Hair washing frequency

Although the type of hair can be classified into fixed categories, the care it needs is different for each person, since we all have different habits, diets and genetic factors.

For example, how often you wash your hair is one aspect that can vary. In some cases it is necessary to wash it up to once a day, as this helps remove excess oil and dirt, as well as the remains of other products from the scalp.

However, if you already wash it once a day, that may be the problem and it is necessary to “stretch” the frequency of washing.

Experts explain that in some cases, excessive washing can strip the scalp of its natural oils, causing it to produce excess sebum to prevent dehydration and dryness.

how to wash hair

For many it is a daily action, but it is very common to wash your hair badly. For example, rough friction causes damage, and it’s common to use too much or too little shampoo.

The ideal is to use two teaspoons, although this measure will depend on the thickness, quantity and length of the hair. When applying, focus on the scalp and not the ends.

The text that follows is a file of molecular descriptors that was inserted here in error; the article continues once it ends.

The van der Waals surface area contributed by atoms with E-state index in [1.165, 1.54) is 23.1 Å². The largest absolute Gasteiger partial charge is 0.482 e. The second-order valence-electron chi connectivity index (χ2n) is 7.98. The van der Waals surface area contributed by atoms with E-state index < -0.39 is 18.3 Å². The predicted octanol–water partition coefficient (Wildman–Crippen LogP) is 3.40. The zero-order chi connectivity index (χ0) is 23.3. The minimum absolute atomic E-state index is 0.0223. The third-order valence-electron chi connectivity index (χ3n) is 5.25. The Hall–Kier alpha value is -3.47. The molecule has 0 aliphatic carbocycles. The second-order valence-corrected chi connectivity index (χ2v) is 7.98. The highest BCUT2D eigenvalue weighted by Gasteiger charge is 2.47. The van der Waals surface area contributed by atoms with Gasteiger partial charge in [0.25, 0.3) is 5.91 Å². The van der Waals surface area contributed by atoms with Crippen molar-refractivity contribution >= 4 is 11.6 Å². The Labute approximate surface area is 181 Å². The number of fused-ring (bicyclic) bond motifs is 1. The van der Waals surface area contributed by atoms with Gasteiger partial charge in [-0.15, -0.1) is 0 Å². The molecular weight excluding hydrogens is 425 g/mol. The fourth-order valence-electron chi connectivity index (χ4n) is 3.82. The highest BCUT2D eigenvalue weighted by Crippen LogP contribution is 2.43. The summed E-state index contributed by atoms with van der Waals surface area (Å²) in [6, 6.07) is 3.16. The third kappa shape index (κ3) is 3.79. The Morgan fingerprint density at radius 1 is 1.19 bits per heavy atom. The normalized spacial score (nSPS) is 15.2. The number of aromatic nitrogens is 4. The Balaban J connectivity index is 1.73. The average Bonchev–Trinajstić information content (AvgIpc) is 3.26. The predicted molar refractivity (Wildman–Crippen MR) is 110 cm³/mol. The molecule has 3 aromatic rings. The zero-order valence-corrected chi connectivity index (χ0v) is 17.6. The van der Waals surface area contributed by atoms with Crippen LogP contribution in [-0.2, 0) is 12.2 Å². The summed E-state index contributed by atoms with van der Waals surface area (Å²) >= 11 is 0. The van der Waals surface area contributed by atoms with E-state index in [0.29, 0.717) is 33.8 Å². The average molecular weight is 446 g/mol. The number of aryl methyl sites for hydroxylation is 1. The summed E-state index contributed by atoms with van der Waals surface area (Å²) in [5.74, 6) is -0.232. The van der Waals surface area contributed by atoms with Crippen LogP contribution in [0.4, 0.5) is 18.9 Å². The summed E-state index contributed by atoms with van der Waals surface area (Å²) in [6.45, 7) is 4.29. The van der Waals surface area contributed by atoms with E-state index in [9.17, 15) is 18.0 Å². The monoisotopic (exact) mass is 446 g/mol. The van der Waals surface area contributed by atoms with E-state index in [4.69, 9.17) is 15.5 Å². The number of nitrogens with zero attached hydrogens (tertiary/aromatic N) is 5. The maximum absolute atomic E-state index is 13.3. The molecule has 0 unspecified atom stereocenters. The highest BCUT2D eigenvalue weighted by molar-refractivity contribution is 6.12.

Regarding friction, you should not only be careful when rinsing and washing, but also in everyday life. Rough scratching, brushing, or combing can cause hair irritation, damage, and greasiness.

Finally, the hygiene of the comb or brush is just as important as that of the hair. Try to clean them with hot water after use to remove excess dirt, traces of dead cells, soap or shampoo.

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Natural medicine

In addition to care and the use of specific products when washing hair, traditional medicine has practical and simple options to provide protection against oily scalp.